Jesus told a parable about a nobleman who went off to a distant country, coming back as king; and he based the story on Jewish history; specifically on the story of Herod who went off seeking favor with the Romans, and came back with his having been appointed the king of the Jews.
Jesus, in basing a parable on that story, was telling us that we are to imagine ourselves to be that nobleman’s servants. The gold coins he has entrusted to you and to me stand for all the advantages given to each of us. These advantages would include good parents, good health, good minds. Each of us is meant to work with our gifts to make as much as we can of ourselves.
Twenty years ago the bishops of America (who are meeting in Washington this week) told each American diocese to conduct a thorough examination of its Catholic schools. Our diocese appointed a committee of us to report on what we were doing with advertising, charging, devising curricula. As well we were meant to clarify what we hoped to accomplish. I was put on investigating that last one.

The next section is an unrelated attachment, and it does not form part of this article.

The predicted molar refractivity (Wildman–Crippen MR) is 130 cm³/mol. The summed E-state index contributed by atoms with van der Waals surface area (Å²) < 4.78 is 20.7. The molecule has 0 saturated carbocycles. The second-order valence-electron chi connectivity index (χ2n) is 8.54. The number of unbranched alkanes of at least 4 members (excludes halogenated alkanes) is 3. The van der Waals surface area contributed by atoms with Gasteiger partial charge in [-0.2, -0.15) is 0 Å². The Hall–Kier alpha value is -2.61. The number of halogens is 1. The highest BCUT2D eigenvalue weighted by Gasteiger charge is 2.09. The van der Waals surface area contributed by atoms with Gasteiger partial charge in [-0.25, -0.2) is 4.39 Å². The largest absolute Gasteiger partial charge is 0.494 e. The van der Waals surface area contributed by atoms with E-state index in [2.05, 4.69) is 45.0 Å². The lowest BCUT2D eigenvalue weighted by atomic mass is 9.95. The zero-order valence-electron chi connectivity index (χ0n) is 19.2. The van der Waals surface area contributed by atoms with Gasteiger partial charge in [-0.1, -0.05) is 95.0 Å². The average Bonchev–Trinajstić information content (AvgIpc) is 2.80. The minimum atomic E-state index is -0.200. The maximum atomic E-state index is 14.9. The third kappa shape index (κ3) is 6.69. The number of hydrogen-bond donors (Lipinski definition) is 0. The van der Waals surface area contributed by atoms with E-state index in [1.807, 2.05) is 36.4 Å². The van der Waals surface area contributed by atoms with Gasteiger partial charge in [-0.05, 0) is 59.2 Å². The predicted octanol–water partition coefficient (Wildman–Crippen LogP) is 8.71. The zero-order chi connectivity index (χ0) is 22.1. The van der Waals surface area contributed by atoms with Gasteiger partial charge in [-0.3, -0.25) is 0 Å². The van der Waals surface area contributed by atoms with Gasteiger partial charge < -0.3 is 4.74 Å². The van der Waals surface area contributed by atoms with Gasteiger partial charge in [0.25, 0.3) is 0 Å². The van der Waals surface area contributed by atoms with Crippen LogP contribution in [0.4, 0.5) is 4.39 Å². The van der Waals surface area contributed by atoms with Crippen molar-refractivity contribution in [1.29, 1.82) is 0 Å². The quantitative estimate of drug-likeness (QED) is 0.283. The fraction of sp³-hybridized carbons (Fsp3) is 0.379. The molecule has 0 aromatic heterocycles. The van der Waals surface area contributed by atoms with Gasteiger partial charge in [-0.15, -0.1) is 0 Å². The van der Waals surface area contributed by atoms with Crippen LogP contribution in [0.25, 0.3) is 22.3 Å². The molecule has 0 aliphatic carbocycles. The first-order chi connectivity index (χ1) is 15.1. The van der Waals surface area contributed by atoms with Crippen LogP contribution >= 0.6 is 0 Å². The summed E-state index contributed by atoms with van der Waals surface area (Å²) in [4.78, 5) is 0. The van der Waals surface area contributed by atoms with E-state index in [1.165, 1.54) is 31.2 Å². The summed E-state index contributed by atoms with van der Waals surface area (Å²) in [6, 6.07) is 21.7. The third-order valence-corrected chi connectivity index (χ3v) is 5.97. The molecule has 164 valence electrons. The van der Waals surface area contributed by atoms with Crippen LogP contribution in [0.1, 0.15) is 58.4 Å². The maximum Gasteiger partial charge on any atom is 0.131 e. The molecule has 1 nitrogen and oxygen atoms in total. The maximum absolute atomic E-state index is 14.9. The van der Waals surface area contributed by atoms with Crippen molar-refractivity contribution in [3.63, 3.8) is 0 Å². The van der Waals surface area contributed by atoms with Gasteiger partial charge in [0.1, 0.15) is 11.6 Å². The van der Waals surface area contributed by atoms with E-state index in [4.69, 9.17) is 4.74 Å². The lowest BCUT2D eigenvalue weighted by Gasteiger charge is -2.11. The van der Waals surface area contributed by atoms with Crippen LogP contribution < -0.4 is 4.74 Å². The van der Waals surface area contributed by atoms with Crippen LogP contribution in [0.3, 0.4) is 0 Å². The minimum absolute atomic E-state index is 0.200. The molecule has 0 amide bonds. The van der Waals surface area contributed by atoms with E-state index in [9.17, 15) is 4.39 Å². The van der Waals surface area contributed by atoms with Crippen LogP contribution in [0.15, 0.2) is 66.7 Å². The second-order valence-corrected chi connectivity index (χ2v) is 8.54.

I saw that Rome has one congregation devoted to educational matters, and in checking with them I found a paper written in 1988 by the prefect of the congregation, Cardinal William Baum. He wrote that our purpose as educators was to assist each student in developing his or her personality to the fullest.
Each of us, formed individually in the image of God, come into the world with the need to develop that likeness more and more clearly. Each of us can turn his or her gold coin into ten by following the U.S. Army’s command that we should “be all that we can be.”
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